On Blacklists of Universities & English Schools in Japan
Teach in Japan - Introductory Questions
ESL Teaching - Just how do you teach in Japan? Where do you begin with your students? Some teachers who have never taught abroad assume you
have to speak Japanese. Here is some advice about teaching
your students introductory questions.
Introductory questions activity for your ESL students
Teach English in Japan:
The Negativity about Teaching English in Japan & Mother Theresa
According to reports, Mother Theresa once said that she would never join an anti-war protest. But if there ever was a pro-peace protest, she would be all for that. That echoes my feelings on a lot of the negativity you see on the internet in general.
(ESL Teaching -- Pictured: Enoshima by Richard Baladad)
Had Joseph McCarthy been an English teacher in Japan, undoubtedly he Would have had an ESL Teaching Blacklist
"Joseph Raymond McCarthy (November 14, 1908 – May 2, 1957) served as a Republican U.S. Senator from the state of Wisconsin from 1947 until his death in 1957. Beginning in 1950, McCarthy became the most visible public face of a period of extreme anti-communist suspicion inspired by the tensions of the Cold War. He was noted for making claims that there were large numbers of Communists and Soviet spies and sympathizers inside the federal government and elsewhere. Ultimately, McCarthy's tactics and his inability to substantiate his claims led to his being discredited and censured by the United States Senate. The term "McCarthyism," coined in 1950 in reference to McCarthy's practices, was soon applied to similar anti-communist pursuits. Today the term is used more generally to describe demagogic, reckless, and unsubstantiated accusations, as well as public attacks on the character or patriotism of political opponents."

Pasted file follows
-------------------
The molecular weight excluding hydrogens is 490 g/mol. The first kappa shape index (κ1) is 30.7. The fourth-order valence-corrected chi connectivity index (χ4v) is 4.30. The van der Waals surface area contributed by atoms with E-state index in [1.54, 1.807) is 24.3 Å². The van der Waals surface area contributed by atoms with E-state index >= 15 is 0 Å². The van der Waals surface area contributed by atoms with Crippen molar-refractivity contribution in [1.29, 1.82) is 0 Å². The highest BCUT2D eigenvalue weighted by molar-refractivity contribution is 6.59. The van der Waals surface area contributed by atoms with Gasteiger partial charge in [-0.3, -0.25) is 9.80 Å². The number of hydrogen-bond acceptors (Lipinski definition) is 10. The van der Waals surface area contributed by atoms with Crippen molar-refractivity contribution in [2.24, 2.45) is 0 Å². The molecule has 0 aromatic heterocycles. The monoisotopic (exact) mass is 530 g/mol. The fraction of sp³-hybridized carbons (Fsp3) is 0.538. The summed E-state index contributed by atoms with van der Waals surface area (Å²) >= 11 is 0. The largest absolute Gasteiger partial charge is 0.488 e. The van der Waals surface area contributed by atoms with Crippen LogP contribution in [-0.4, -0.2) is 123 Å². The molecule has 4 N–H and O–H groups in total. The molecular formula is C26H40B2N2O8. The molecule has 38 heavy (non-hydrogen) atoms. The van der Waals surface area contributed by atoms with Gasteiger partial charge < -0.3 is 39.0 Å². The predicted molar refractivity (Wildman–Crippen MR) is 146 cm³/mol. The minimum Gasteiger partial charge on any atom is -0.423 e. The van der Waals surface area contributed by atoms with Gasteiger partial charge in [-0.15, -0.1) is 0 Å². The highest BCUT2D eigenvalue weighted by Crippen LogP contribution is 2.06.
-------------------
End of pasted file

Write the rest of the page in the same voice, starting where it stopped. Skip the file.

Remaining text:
(ESL Teaching -- Pictured: Kamakura a very interesting city, by Richard Baladad)
American Senator Macarthy showed clearly the danger of
blacklists. They are subject to abuse.
ESL Teaching at Universities
A friend of mine worked for a university in Western Japan that
is blacklisted. He and the other teachers felt it was a great place to work. They were angry when they found it on this blacklist. Despite repeated protests to the author, it was still blacklisted.